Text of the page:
These were the most superior “soft drinks.”
These men were in your living room more often than most of your family was.
There was nothing in the world as mouth-meltingly soft as a Marie Biscuit dipped in hot chai.
And getting the biscuit to your mouth before it broke off and fell in the chai was the greatest challenge of your childhood.
Amar Chitra Katha’s Birbal was the smartest person you’d ever heard of.
And this guy was the stupidest:
Whenever a relative came back from a trip abroad, you invariably were gifted some of these:
You could recognize this kid anywhere:
Everyone became an expert boat-maker during the monsoon.
Every Indian girl secretly tried these on from her mom’s stash.
And every Indian boy regularly “borrowed” some of this from his dad:
One hour of your school week was dedicated to social service or “Socially Useful Productive Work.”
And several hours of the school week were devoted to “book cricket.”
This was a classic torture device used by moms:
This cigarette-shaped candy, as problematic as it is in hindsight, made you feel cool as hell:
And the first tattoo you ever got was courtesy of these guys:
Before you knew what the word “ambassador” meant, this is all it was:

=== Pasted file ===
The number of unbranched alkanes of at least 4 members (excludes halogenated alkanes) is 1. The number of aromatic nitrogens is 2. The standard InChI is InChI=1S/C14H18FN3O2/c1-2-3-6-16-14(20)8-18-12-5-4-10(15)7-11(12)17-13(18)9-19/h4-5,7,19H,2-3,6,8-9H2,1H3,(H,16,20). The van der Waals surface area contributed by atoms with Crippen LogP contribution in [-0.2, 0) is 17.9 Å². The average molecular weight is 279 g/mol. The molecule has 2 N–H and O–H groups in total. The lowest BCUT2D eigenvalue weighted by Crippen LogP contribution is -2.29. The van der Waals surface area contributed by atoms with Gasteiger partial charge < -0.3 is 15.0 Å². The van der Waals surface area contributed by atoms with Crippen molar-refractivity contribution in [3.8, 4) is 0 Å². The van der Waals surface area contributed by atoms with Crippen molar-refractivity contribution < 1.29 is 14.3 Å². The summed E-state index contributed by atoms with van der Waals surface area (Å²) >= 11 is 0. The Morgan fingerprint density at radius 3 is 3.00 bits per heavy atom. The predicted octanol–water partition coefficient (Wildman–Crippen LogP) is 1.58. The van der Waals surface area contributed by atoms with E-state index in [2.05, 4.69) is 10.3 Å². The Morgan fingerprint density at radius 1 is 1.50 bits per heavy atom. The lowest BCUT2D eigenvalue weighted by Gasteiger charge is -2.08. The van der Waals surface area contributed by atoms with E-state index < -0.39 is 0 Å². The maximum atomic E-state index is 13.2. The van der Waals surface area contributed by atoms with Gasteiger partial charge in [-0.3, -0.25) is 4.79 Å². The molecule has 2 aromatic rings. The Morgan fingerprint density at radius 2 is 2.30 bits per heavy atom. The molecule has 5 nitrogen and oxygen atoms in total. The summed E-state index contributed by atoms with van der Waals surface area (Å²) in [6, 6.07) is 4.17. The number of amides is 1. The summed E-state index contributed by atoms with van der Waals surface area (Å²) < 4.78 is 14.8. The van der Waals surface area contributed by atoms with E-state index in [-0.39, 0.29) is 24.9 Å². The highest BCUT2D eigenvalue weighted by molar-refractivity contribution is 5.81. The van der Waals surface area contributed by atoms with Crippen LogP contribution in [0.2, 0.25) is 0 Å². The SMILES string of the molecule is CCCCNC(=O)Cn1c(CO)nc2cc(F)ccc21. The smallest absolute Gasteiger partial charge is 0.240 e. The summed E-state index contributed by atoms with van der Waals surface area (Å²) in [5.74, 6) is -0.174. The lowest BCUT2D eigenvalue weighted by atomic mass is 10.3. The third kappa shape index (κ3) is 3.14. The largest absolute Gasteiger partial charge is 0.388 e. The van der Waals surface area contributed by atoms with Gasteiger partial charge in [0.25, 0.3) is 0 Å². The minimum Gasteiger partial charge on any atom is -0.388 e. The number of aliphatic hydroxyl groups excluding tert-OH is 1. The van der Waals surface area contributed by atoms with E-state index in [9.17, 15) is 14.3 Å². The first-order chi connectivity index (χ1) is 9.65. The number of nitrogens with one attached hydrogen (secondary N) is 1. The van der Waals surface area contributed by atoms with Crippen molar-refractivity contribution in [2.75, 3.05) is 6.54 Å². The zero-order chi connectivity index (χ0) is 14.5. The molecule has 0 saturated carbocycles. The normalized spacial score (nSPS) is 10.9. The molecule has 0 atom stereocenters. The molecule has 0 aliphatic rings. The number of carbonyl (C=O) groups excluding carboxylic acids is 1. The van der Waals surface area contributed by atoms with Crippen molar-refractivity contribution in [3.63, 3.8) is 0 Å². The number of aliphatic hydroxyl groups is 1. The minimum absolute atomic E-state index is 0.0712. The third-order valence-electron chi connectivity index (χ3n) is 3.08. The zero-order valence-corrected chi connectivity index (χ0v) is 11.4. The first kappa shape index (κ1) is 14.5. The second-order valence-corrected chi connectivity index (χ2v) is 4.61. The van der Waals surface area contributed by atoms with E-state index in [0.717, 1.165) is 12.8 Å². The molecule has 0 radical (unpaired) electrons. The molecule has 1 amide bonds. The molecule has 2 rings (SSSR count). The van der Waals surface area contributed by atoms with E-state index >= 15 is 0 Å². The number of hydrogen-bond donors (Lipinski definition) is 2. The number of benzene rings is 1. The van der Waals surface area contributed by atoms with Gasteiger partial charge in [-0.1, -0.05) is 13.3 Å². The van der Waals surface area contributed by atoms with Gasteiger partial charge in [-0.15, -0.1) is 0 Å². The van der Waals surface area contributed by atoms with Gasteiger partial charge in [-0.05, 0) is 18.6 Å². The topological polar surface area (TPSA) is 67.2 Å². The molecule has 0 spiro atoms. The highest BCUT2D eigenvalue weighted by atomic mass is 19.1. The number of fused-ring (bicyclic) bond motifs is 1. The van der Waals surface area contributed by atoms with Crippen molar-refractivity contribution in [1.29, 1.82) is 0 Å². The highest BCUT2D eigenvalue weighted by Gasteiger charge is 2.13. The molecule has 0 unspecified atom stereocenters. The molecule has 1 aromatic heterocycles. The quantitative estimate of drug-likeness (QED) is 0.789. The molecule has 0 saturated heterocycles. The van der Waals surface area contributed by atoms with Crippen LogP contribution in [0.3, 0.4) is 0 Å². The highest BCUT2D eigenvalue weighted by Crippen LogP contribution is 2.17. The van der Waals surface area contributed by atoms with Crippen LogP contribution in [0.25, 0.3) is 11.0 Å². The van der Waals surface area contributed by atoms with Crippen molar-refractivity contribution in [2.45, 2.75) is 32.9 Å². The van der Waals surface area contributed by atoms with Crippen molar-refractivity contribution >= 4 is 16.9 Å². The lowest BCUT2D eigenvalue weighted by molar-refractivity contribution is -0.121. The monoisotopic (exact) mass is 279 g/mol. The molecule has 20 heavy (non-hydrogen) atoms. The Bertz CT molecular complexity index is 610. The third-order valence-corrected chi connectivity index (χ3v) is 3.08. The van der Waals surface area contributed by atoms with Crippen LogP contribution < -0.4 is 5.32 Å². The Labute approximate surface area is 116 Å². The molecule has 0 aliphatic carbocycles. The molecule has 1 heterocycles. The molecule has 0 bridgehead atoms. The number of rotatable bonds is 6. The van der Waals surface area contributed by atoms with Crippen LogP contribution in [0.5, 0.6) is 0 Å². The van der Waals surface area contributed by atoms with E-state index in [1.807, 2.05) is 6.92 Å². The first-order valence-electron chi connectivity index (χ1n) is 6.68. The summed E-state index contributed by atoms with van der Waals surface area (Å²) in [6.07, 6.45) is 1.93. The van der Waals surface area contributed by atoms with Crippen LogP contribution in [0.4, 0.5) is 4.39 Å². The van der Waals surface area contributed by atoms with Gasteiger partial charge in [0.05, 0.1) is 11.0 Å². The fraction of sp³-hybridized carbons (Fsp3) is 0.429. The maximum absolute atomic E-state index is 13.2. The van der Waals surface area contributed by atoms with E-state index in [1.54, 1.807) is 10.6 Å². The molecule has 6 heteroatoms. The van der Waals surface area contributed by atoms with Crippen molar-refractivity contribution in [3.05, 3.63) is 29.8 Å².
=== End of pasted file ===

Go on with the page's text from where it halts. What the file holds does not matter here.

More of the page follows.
And your family’s first car was probably one of these:
After school activities = snacks, tuitions, classes, homework, and then finally playing outside with colony friends.
You could finish a box of these in one sitting:
And you would regularly beg your parents to buy you these:
When some well-meaning relative bought you a laser pointer, you used it to terrorize your neighbors for weeks.
The first movie you ever saw in 3D:
You will never forget the tune of the “washing powder Nirma” song.
And “aaya naya ujala, chaar bundhon vaala.”
You couldn’t wait to lick your fingers clean after eating these…
To get to the best part:
You learned all your business skills by trading cricket cards…
Or, more likely, WWE cards.
You had these stacks of classic soundtracks somewhere in your house.
Around sixth grade, everyone’s hands were constantly covered in ink from learning how to use these:
And in seventh grade, everyone got Slam Books and found out who their true friends were.
Managing to squeeze a full-sized cricket game into a gully of any width was everyone’s special skill.
Nobody seemed to ever buy these matchboxes, but there were always some lying around.
This was the most tedious back-to-school activity:
Although the end result was pretty satisfying.
Watching these men’s sagas was a weekly family activity.
Touching your distant relatives’ feet was an investment well worth the returns.
You felt like a professional acrobat every time you climbed into these top berths.
And if you ever overexerted yourself with any physical activity, there was always a white powdery savior:
Every Independence Day, you proudly pinned the tricolor to your school uniform…
…proud to have had the most chaotic, most beautiful, and most memorable childhood of all.
H/t to Mani Karthik’s
and this “
Nineties Childhood Memories
” Facebook page.